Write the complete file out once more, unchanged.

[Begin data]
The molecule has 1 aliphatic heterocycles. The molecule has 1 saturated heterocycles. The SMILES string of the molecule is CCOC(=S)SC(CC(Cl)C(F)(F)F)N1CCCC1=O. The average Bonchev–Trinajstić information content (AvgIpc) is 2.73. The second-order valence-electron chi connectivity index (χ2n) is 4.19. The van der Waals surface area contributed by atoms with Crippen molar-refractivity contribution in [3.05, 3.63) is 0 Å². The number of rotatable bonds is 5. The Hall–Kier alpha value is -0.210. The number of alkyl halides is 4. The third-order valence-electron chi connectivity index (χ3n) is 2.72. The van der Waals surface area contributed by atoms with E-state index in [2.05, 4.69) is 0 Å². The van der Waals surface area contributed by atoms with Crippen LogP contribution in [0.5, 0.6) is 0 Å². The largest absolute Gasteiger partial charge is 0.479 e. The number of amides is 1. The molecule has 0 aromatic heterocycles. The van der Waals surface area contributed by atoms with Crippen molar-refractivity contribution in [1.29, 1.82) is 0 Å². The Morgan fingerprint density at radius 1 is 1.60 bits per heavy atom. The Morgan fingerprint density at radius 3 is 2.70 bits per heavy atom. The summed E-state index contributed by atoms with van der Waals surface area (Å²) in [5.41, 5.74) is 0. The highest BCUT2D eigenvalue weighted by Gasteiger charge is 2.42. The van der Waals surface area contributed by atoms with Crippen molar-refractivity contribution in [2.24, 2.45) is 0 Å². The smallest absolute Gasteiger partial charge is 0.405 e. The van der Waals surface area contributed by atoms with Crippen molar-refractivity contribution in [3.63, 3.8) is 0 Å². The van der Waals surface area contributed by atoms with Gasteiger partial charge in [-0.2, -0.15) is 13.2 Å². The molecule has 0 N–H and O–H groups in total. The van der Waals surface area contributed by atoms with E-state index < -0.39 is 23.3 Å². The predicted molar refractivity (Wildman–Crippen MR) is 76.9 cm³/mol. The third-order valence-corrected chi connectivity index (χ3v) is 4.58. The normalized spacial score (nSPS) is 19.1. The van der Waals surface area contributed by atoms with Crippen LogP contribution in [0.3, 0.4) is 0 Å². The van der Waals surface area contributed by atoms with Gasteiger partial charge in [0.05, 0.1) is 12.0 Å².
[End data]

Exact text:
The molecule has 1 aliphatic heterocycles. The molecule has 1 saturated heterocycles. The SMILES string of the molecule is CCOC(=S)SC(CC(Cl)C(F)(F)F)N1CCCC1=O. The average Bonchev–Trinajstić information content (AvgIpc) is 2.73. The second-order valence-electron chi connectivity index (χ2n) is 4.19. The van der Waals surface area contributed by atoms with Crippen molar-refractivity contribution in [3.05, 3.63) is 0 Å². The number of rotatable bonds is 5. The Hall–Kier alpha value is -0.210. The number of alkyl halides is 4. The third-order valence-electron chi connectivity index (χ3n) is 2.72. The van der Waals surface area contributed by atoms with E-state index in [2.05, 4.69) is 0 Å². The van der Waals surface area contributed by atoms with Crippen LogP contribution in [0.5, 0.6) is 0 Å². The largest absolute Gasteiger partial charge is 0.479 e. The number of amides is 1. The molecule has 0 aromatic heterocycles. The van der Waals surface area contributed by atoms with Crippen molar-refractivity contribution in [1.29, 1.82) is 0 Å². The Morgan fingerprint density at radius 1 is 1.60 bits per heavy atom. The Morgan fingerprint density at radius 3 is 2.70 bits per heavy atom. The summed E-state index contributed by atoms with van der Waals surface area (Å²) in [5.41, 5.74) is 0. The highest BCUT2D eigenvalue weighted by Gasteiger charge is 2.42. The van der Waals surface area contributed by atoms with Crippen molar-refractivity contribution in [2.24, 2.45) is 0 Å². The smallest absolute Gasteiger partial charge is 0.405 e. The van der Waals surface area contributed by atoms with Crippen molar-refractivity contribution in [3.63, 3.8) is 0 Å². The van der Waals surface area contributed by atoms with Gasteiger partial charge in [-0.2, -0.15) is 13.2 Å². The molecule has 0 N–H and O–H groups in total. The van der Waals surface area contributed by atoms with E-state index < -0.39 is 23.3 Å². The predicted molar refractivity (Wildman–Crippen MR) is 76.9 cm³/mol. The third-order valence-corrected chi connectivity index (χ3v) is 4.58. The normalized spacial score (nSPS) is 19.1. The van der Waals surface area contributed by atoms with Crippen LogP contribution in [0.3, 0.4) is 0 Å². The van der Waals surface area contributed by atoms with Gasteiger partial charge in [0.05, 0.1) is 12.0 Å².